Client Success Story
SEWB TAKE A STEP
Raising Awareness, Reducing Stigma: Addressing Mental Health in First Nations Communities
Statistically, First Nations young people are among the most vulnerable population groups in Australia. Research shows First Nations young people experience higher levels of psychological distress and are almost three times more likely than other young people to die by suicide.
In 2022, the suicide rates for Aboriginal and Torres Strait Islander young people were becoming disturbingly high. Therefore, headspace created ‘Take A Step 2022’, a campaign aimed at bringing mental health and well-being to the forefront of First Nations young people’s minds - equipping them with skills to recognise mental ill-health symptoms.
As every mob has their own cultural nuances, targeting or marketing to First Nations people cannot have a ‘one size fits all’ approach. So, to destigmatise mental health effectively, media and creative needed to be adaptive to reflect the varied experiences of different communities. As well as this, with limitations in media targeting, directly reaching First Nations and people demographically seemed near impossible.
Mental health can be triggered by several aspects but for First Nations young people, there are additional, dramatic factors impacting mental well-being. This includes factors such as racism, intergenerational trauma and/or alcohol and drug abuse.
Within First Nations communities, the impact of these issues is often suppressed, making mental health issues difficult to recognise or address.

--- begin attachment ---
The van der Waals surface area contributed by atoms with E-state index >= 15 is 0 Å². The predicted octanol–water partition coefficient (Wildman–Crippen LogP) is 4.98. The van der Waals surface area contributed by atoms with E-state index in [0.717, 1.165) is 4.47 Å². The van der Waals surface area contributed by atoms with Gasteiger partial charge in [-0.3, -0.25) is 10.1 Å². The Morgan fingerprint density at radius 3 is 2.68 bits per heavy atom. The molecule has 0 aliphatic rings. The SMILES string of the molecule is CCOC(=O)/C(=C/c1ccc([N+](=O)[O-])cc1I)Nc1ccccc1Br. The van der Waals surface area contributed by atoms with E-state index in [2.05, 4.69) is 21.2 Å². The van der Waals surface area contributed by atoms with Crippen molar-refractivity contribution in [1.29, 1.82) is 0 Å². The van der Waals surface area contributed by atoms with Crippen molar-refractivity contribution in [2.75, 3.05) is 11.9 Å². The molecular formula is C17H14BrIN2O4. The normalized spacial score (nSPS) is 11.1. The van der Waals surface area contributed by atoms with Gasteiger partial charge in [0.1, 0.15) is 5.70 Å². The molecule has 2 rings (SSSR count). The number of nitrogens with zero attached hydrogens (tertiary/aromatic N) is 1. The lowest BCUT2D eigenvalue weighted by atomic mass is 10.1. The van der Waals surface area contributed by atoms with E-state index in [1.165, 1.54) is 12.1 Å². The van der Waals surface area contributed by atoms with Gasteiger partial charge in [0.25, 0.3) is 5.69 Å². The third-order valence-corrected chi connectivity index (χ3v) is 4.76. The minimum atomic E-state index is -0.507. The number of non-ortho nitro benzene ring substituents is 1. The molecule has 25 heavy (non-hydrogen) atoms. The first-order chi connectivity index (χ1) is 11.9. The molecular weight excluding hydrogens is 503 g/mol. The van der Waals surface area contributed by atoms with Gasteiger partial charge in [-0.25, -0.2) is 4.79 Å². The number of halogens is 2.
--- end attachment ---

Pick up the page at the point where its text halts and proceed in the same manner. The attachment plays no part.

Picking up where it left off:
It was vital that ‘Take A Step 2022’ was inspired and informed by First Nations people. Therefore, the development of the campaign was guided by headspace’s Wominjeka Youth Reference group – which cemented the strategic direction of the campaign.
The Wominjeka Youth Reference group emphasised the importance of storytelling (yarning) in First Nations culture – using it as an educational tool, ensuring the narrative of mental health challenges was accessible through real, relatable stories in ‘every day’ First Nations contexts.
First Nations Young People taking part in the Wominjeka Youth Reference group expressed feeling caught between ‘two worlds’ – that of an Indigenous, and Western one. For our message to land with impact, it needed to be sensitive to the nuances of First Nation cultures and connect meaningfully across both ‘worlds’.
While considering regional distinctions in language between differing communities, the campaign used First Nations young people's mental health statistics alongside headspace’s national network to identify a grid of high-priority regions for targeting.
Where slightly more granular targeting was available, we developed over 2,000 First Nations digital footprints to identify ‘follow’ patterns. This allowed us to bridge the gaps between the ‘two worlds’. How? We prioritised locations into 5 tiers and upweighted investment depending on necessity for assistance in the community and proximity to headspace centres.
Representation and de-stigmatisation were key factors when considering media and channel investment. Media formats were selected that would make mental health visible, loud, and proud, and would assist in normalising the conversation and provide accessibility. The key media channels utilised included television, radio, social media, YouTube, and Spotify.
The ‘Take a Step’ campaign had an extremely positive impact on First Nations young people. From an awareness perspective, 40% of First Nations youth surveyed recall the campaign. Regarding behavioural change, 85% of First Nations youth act in response to the campaign. This included: 40% listened to stories about their mob 40% spent more time outdoors 22% spoke to someone on eheadspace 15% visited a headspace centre or created a headspace account